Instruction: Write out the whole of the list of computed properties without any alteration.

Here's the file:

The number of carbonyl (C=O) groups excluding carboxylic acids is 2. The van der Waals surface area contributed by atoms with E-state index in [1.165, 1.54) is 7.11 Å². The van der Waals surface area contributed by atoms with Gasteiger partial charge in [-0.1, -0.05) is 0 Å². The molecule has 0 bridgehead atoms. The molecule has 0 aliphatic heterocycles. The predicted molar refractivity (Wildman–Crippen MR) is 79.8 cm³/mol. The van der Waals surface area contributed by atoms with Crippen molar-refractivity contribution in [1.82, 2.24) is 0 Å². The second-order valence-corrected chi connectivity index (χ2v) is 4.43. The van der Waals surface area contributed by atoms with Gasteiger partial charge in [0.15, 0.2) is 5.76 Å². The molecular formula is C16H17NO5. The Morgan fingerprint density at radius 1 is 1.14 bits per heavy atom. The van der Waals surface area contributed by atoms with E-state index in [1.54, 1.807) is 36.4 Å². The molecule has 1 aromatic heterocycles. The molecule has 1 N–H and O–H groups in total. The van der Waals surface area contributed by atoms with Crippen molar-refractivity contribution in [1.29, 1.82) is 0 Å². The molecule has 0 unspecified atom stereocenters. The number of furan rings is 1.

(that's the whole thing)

The number of carbonyl (C=O) groups excluding carboxylic acids is 2. The van der Waals surface area contributed by atoms with E-state index in [1.165, 1.54) is 7.11 Å². The van der Waals surface area contributed by atoms with Gasteiger partial charge in [-0.1, -0.05) is 0 Å². The molecule has 0 bridgehead atoms. The molecule has 0 aliphatic heterocycles. The predicted molar refractivity (Wildman–Crippen MR) is 79.8 cm³/mol. The van der Waals surface area contributed by atoms with Crippen molar-refractivity contribution in [1.82, 2.24) is 0 Å². The second-order valence-corrected chi connectivity index (χ2v) is 4.43. The van der Waals surface area contributed by atoms with Gasteiger partial charge in [0.15, 0.2) is 5.76 Å². The molecular formula is C16H17NO5. The Morgan fingerprint density at radius 1 is 1.14 bits per heavy atom. The van der Waals surface area contributed by atoms with E-state index in [1.54, 1.807) is 36.4 Å². The molecule has 1 aromatic heterocycles. The molecule has 1 N–H and O–H groups in total. The van der Waals surface area contributed by atoms with Crippen molar-refractivity contribution in [1.29, 1.82) is 0 Å². The molecule has 0 unspecified atom stereocenters. The number of furan rings is 1.